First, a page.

Destruction of property marks:-
Property marks are the identities of a company. It is used for selling the property by a particular company to easily distinguish from other competitors. No company or group of companies has the legal right to tarnish the property mark of another company and its allied subsidiaries. If such an act causes injury to the company, then the company can file for the criminal case. In Virambhai S/O. of Hargovandas Patel v. State of Maharashtra (Criminal Application No. 619 of 2018), the facts of the case were that there was the loss of currency notes. The Court held that the currency notes had now lost its identity and the same is counterfeit and there is no question of registration of the case under section 489 of the Indian Penal Code, 1860.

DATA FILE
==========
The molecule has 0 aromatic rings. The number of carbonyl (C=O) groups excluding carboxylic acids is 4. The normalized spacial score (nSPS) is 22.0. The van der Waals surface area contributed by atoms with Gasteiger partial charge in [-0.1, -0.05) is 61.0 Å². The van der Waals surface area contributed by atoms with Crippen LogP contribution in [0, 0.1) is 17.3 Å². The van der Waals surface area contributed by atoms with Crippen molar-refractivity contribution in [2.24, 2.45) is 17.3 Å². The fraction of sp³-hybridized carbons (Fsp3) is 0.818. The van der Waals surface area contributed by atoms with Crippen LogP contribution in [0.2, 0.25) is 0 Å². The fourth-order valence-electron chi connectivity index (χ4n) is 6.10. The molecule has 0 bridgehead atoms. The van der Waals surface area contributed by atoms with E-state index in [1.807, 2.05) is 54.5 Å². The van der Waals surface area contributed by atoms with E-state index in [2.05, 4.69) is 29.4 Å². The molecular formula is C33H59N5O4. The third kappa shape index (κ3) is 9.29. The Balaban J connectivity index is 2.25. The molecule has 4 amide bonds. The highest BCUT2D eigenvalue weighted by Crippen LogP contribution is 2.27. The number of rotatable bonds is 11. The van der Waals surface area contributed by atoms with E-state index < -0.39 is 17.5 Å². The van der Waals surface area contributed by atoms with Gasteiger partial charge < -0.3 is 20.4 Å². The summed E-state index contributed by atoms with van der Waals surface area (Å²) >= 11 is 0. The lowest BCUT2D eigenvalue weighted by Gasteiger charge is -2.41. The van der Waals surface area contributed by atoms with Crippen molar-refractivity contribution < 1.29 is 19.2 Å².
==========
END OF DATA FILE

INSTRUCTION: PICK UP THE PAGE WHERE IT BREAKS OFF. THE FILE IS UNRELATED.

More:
A forgery is an act conducted by the companies to make an unfair advantage or tarnish the reputation of the other companies. Section 466 to 489 of the Indian Penal Code, 1860 deals with various kinds of forgery and the punishment for such conduct. Any conduct of forgery needs to have the intention at first. The intention or mens rea along with action or actus rea is a basic thing in criminal law. Without these, it is difficult to establish that the accused had committed the crime.
Authored By: Adv. Anant Sharma & Muhammad Aslah